The Sleep Factor: Strategies for Getting More

Getting More Sleep

Stress, anxiety and other factors can keep you from getting the rest you need. Try these 10 tips to help you get a good night’s sleep.

It’s an issue that’s known to affect many survivors, no matter what type of cancer or treatment they have: difficulty sleeping.

If you are experiencing problems falling asleep, staying asleep or insomnia, be sure to contact your care team. They can help address underlying problems that can be keeping you awake.

A good night’s rest can help you think clearly, help your appetite and strengthen your immune system.

Studies have shown cognitive and behavioral therapies can reduce anxiety and worry, helping you relax. Consider these tips that could help you get more sleep:

  1. Stay on schedule. Be disciplined about when you go to sleep and wake up, even on holidays and weekends. This helps keep your sleep/wake cycle on track.

  2. Create a relaxing ritual. One hour before bedtime, start to unwind. Consider listening to calming music, reading or taking a bath before heading to bed. You may find deep breathing, meditation or prayer can also help you relax.

  3. Find your sleep oasis. Remove the television, dim the lights and turn off any background noise. Dark, quiet, cool and comfortable environments tend to help people sleep.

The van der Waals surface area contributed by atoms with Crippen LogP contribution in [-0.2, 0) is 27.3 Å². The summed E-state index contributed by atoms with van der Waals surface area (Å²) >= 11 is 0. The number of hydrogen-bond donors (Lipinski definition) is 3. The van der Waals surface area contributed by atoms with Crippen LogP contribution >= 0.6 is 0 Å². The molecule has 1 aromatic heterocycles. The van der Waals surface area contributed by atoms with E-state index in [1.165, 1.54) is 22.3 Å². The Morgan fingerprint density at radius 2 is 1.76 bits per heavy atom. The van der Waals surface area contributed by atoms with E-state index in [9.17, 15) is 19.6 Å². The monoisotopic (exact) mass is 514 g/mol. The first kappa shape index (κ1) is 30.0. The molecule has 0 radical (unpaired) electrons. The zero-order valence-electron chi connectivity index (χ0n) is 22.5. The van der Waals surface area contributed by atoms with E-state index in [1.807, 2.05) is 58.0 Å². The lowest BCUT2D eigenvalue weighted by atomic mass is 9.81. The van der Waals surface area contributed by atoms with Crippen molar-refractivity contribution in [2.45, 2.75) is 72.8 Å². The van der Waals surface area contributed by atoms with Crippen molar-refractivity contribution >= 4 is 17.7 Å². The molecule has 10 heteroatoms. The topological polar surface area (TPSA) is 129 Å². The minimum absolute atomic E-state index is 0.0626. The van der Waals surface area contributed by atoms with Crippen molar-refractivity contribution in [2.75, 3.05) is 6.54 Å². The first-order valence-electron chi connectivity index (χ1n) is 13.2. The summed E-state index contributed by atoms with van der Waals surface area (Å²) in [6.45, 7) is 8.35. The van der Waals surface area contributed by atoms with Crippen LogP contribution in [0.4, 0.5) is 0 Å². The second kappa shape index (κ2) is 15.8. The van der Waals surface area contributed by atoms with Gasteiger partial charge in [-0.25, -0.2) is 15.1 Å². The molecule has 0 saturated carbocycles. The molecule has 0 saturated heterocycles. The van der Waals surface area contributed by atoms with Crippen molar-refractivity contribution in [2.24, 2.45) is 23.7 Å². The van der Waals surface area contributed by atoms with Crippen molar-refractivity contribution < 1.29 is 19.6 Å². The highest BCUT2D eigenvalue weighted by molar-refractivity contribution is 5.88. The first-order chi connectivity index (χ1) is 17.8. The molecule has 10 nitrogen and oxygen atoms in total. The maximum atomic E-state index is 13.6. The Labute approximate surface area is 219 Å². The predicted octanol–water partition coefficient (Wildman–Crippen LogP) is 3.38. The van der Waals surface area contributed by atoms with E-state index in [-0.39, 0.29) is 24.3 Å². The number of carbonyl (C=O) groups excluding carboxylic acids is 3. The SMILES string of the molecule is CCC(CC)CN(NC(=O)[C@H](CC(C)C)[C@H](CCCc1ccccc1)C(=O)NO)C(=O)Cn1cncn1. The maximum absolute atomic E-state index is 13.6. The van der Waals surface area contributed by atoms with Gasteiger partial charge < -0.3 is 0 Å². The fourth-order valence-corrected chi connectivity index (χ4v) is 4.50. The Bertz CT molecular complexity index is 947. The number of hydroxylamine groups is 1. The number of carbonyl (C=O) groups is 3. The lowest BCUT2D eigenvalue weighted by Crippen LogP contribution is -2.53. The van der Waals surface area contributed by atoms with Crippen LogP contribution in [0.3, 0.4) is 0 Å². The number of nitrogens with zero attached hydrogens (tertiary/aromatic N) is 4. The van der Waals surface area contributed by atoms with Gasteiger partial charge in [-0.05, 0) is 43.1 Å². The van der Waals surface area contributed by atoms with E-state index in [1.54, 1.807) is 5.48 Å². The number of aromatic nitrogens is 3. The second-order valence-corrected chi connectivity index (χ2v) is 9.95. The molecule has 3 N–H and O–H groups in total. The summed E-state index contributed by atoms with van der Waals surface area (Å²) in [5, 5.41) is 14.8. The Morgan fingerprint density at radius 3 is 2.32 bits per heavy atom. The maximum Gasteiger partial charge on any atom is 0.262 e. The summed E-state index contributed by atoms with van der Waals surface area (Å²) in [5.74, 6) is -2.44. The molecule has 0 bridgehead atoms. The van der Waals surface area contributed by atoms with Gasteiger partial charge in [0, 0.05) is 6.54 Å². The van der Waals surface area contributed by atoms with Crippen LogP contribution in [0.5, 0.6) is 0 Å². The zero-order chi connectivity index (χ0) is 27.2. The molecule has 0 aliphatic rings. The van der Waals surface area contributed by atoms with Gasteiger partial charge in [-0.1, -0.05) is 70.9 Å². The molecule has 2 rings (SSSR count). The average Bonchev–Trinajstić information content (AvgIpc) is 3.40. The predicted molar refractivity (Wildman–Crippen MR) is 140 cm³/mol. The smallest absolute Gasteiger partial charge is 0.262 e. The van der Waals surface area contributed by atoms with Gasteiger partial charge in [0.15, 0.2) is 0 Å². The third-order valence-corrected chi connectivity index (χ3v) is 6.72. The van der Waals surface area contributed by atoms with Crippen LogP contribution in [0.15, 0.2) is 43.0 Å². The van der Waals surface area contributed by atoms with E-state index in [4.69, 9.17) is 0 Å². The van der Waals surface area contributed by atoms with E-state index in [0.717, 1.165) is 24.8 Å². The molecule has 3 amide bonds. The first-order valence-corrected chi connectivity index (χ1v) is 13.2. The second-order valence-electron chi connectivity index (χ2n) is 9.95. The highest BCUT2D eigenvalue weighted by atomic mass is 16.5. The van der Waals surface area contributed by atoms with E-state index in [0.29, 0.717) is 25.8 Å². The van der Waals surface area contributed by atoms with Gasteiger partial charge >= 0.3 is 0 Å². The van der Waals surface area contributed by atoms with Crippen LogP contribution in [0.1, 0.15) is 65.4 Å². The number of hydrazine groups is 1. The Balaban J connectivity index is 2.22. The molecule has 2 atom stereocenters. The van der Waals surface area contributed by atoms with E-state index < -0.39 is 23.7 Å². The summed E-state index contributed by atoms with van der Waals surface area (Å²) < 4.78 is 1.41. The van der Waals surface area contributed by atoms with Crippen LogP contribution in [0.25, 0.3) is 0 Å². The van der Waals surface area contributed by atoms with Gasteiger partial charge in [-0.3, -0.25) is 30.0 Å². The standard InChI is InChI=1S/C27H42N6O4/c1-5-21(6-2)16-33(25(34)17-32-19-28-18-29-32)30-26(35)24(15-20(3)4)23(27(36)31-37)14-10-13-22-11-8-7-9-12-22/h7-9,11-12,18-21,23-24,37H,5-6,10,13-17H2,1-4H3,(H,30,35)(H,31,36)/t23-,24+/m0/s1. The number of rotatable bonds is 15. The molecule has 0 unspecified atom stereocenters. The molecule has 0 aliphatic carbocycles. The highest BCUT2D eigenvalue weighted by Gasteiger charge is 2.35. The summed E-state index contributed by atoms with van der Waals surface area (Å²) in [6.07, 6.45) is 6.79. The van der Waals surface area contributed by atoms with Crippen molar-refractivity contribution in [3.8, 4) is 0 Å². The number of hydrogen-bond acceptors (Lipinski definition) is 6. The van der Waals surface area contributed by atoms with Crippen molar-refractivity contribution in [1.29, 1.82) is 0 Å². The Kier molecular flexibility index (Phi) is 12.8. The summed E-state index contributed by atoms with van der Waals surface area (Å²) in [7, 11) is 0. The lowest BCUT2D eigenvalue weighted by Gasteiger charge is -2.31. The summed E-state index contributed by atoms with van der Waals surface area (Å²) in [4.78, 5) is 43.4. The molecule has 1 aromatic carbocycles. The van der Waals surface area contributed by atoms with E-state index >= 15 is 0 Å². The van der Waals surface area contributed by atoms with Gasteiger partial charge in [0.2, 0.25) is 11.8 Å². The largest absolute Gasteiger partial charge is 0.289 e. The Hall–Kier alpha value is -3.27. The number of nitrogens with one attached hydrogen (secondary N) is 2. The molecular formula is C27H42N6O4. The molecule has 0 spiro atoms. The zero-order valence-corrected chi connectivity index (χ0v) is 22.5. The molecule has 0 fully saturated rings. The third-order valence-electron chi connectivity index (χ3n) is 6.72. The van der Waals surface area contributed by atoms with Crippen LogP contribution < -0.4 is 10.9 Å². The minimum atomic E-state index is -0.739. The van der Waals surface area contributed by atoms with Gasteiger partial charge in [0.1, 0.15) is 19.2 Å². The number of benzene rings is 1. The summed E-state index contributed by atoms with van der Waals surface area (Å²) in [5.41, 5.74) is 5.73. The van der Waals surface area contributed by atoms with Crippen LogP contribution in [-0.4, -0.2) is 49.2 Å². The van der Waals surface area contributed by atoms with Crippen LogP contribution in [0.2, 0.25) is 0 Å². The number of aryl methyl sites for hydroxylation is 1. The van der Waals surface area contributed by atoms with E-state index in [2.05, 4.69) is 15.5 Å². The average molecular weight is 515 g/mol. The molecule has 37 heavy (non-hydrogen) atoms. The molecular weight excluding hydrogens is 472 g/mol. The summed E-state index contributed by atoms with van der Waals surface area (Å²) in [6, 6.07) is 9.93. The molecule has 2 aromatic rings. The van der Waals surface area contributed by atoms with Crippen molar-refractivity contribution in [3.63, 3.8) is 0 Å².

4. Limit distractions. Only use your bed for sleep and sex, not to watch television, read or snack. This helps you better connect your bed to sleep in your mind.

  5. Stop watching the clock. If you’re not able to sleep after 20 minutes, do something relaxing until you are sleepy again to avoid anxiety. Further worrying about sleep will continue to keep you awake.

  6. Skip caffeine. Skip eating or drinking anything with caffeine four to six hours before you plan to go to sleep.

  7. Avoid alcohol. While a glass of beer or wine may make you drowsy at first, it can disrupt your sleep cycle and make you wake up before you are completely rested.

  8. Consider exercise. Exercising for at least 20 minutes a day can help promote better sleep. Be sure not to do it too close to bedtime, at least two hours before you to go bed. If you are currently receiving cancer treatment, discuss appropriate types and level of exercise with your care team.

  9. Limit naps. If you’re unable to sleep at night, try limiting naps during the day. Naps can disrupt your sleep/wake cycle and make it difficult to sleep at night.

  10. Take note. Keep a sleep log and note what’s keeping you awake. Be sure to include any anxieties or worries, as well as pain or discomfort that may be keeping you from relaxing. Based on these notes, your doctor can create a plan tailored to your needs.

If you’re struggling with sleep problems, the most important thing you can do is talk with your doctor to find causes and solutions for feeling more energized.